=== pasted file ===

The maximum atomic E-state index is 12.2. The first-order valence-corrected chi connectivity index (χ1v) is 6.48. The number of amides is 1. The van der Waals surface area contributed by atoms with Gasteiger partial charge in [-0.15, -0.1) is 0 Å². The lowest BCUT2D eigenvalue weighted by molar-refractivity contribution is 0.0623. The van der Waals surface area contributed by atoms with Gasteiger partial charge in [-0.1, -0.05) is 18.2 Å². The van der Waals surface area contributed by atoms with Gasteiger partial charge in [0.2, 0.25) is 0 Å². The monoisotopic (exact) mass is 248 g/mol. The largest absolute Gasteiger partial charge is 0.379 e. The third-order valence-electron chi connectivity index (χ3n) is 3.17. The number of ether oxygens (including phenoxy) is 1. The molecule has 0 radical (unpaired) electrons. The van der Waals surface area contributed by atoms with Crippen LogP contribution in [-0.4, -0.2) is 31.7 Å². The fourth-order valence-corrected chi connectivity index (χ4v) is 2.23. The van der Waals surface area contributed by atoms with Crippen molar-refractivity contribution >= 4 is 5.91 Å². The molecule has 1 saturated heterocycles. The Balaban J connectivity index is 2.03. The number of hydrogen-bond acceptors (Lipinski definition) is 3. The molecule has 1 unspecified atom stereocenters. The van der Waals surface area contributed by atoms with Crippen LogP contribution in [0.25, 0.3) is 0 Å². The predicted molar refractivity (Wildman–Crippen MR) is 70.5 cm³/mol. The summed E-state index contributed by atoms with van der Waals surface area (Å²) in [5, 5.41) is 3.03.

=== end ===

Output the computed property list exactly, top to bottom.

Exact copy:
The maximum atomic E-state index is 12.2. The first-order valence-corrected chi connectivity index (χ1v) is 6.48. The number of amides is 1. The van der Waals surface area contributed by atoms with Gasteiger partial charge in [-0.15, -0.1) is 0 Å². The lowest BCUT2D eigenvalue weighted by molar-refractivity contribution is 0.0623. The van der Waals surface area contributed by atoms with Gasteiger partial charge in [-0.1, -0.05) is 18.2 Å². The van der Waals surface area contributed by atoms with Gasteiger partial charge in [0.2, 0.25) is 0 Å². The monoisotopic (exact) mass is 248 g/mol. The largest absolute Gasteiger partial charge is 0.379 e. The third-order valence-electron chi connectivity index (χ3n) is 3.17. The number of ether oxygens (including phenoxy) is 1. The molecule has 0 radical (unpaired) electrons. The van der Waals surface area contributed by atoms with Crippen LogP contribution in [-0.4, -0.2) is 31.7 Å². The fourth-order valence-corrected chi connectivity index (χ4v) is 2.23. The van der Waals surface area contributed by atoms with Crippen molar-refractivity contribution >= 4 is 5.91 Å². The molecule has 1 saturated heterocycles. The Balaban J connectivity index is 2.03. The number of hydrogen-bond acceptors (Lipinski definition) is 3. The molecule has 1 unspecified atom stereocenters. The van der Waals surface area contributed by atoms with Crippen LogP contribution in [0.25, 0.3) is 0 Å². The predicted molar refractivity (Wildman–Crippen MR) is 70.5 cm³/mol. The summed E-state index contributed by atoms with van der Waals surface area (Å²) in [5, 5.41) is 3.03.